• What: Randy Owen and friends in "A Pink Carpet Country Celebration."
• When: 7:30 p.m. today,
• Where: Tivoi Theatre,
709 Broad St.
• Admission: $51.50.
• Phone: 642-TIXS.
• Website: www.ChattanoogaOnStage.com.
• Academy of Country Music's Entertainer of the Year five times.
• ACM Artist of the Decade in 1989.
• American Music Awards' Favorite Country Band/Duo/Group 14 times.
• Named either Vocal Group of the Year or Entertainer of the Year by Country Music Association six times and Instrumental Group of the Year twice.
• Inducted into the Country Music Hall of Fame and Museum in 2005.
• Inducted into the Vocal Group Hall of Fame in 2004.
• Grammy awards for Best Country Performance by a Duo or Group With Vocal 1982-83.
• The band's official online bio claims 43 No. 1 singles, 21 gold, platinum or multiplatinum records and more than 73 million records sold.
Like a lot of people, Randy Owen gets up every day looking for an angel. His reasons, however, might be a little different than others'.
"I get up every day and say, 'Where will I find my angel today?' I'm looking for some one or some thing, or maybe two or three things, that I can do to make a difference in someone's life."
He hopes that one of those things will be the concert he will perform today, Nov. 15, at the Tivoli Theatre for the MaryEllen Locher Foundation. "A Pink Carpet Country Celebration" will feature a chauffeured, pink-carpet arrival and star walk for breast cancer survivors. Proceeds will help support the foundation's scholarship program.
Owen said in a telephone interview that Locher, who died after battling breast cancer for many years, was a "special little girl who was so positive and always smiling." He said her employers at WTVC, where she was an anchor, were "the most supportive TV station" for his band, Alabama, during its meteoric rise to superstardom.
"I couldn't even begin to talk about all the stuff they did," he said.
Owen spends most of his time these days writing, performing at charity events and hosting a syndicated radio show, "Country Gold With Randy Owen," heard locally on WUUQ-FM 97.3/99.3.
He also spends a good deal of time walking the roads near his Alabama home with his wife, picking up trash. It was on one of those treks that he got a life lesson that deeply touched him and led to his search for angels, he said.
"What happened to me is I get out here and pick up beer cans and garbage," he said. "Me and Kelly try to keep the road nice and neat.
"One day I'd been out there, and I was a little irritated, and a van pulled up. The man got out and asked if he could take a picture with his son. I looked pretty rough, but I said, 'OK.' Then the door opened and out came the wheelchair. I felt about as small as I could, and I promised I'd never feel that way or do that again.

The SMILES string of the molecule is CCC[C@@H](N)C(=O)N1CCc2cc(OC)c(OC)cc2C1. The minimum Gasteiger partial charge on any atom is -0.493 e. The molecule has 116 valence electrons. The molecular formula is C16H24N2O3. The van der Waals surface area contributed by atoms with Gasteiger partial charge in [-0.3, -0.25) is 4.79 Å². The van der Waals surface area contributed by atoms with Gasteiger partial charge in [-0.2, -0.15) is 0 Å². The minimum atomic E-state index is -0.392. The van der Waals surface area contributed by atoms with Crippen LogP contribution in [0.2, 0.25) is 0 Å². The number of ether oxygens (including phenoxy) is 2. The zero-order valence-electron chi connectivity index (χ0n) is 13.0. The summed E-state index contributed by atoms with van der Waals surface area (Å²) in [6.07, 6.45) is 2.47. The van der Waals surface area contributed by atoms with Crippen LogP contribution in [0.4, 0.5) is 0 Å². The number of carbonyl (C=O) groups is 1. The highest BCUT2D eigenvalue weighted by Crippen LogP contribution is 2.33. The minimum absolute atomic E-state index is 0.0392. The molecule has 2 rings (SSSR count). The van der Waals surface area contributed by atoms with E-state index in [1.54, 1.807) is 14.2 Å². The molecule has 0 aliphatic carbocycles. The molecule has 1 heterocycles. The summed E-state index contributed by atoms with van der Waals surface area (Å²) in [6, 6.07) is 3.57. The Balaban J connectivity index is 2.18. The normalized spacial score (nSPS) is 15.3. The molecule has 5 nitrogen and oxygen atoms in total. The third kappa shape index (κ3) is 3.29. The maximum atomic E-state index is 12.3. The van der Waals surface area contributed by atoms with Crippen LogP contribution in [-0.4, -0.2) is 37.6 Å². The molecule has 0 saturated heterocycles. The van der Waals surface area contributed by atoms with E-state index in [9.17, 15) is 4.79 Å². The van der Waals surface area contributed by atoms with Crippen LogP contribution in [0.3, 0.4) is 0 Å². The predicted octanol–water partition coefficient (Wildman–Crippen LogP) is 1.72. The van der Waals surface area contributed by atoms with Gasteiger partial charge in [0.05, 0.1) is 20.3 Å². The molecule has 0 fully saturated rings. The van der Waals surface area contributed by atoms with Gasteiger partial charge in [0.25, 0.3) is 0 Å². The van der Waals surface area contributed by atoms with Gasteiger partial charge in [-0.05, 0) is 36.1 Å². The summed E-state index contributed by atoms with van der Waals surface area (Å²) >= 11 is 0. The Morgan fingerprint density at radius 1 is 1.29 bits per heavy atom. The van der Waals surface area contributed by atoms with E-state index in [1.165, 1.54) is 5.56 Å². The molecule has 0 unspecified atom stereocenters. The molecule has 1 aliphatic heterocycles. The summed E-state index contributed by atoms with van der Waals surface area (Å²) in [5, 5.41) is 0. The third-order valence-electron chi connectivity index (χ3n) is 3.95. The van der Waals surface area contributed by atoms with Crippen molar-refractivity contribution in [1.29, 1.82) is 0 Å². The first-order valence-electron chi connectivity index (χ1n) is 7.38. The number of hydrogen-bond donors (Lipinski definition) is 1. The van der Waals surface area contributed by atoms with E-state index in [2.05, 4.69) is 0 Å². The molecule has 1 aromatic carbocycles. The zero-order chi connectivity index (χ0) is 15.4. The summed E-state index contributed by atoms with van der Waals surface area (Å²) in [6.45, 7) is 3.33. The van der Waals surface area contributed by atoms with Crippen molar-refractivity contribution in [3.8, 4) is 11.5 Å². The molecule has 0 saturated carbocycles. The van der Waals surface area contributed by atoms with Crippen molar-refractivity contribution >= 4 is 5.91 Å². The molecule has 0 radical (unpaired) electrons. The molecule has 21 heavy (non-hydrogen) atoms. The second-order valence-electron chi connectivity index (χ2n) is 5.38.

"I've been given the opportunity to make a difference. I worked hard for it, but I can make a difference."
Owen applies that same sense of inner fortitude to his radio show. He could easily record it from his home and mail it in, literally and figuratively, but he said, "Anything worth doing is worth doing right."
He approaches the show with the idea of introducing fans to music and the musicians that he loves.
"I play oldies country, and sometimes I reach in and play a new artist. I love the music, and I love the radio. I didn't have a radio until I was 15."
In addition to the benefit show tonight, Owen will join Alabama for the band's annual Christmas for Kids benefit concert in Fort Payne the Sunday after Thanksgiving, and the band will play the Grand Ole Opry on Dec. 1.
Asked if the Opry show will be just Alabama hits or if it would include Christmas hits, Owen got silent for a minute and then said, "You come find out."
Contact Barry Courter at email@example.com or 423-757-6354.
Barry Courter is staff reporter and columnist for the Times Free Press. He started his journalism career at the Chattanooga News-Free Press in 1987. He covers primarily entertainment and events for ChattanoogaNow, as well as feature stories for the Life section. Born in Lafayette, Ind., Barry has lived in Chattanooga since 1968. He graduated from Notre Dame High School and the University of Tennessee at Chattanooga with a degree in broadcast journalism. He previously was ...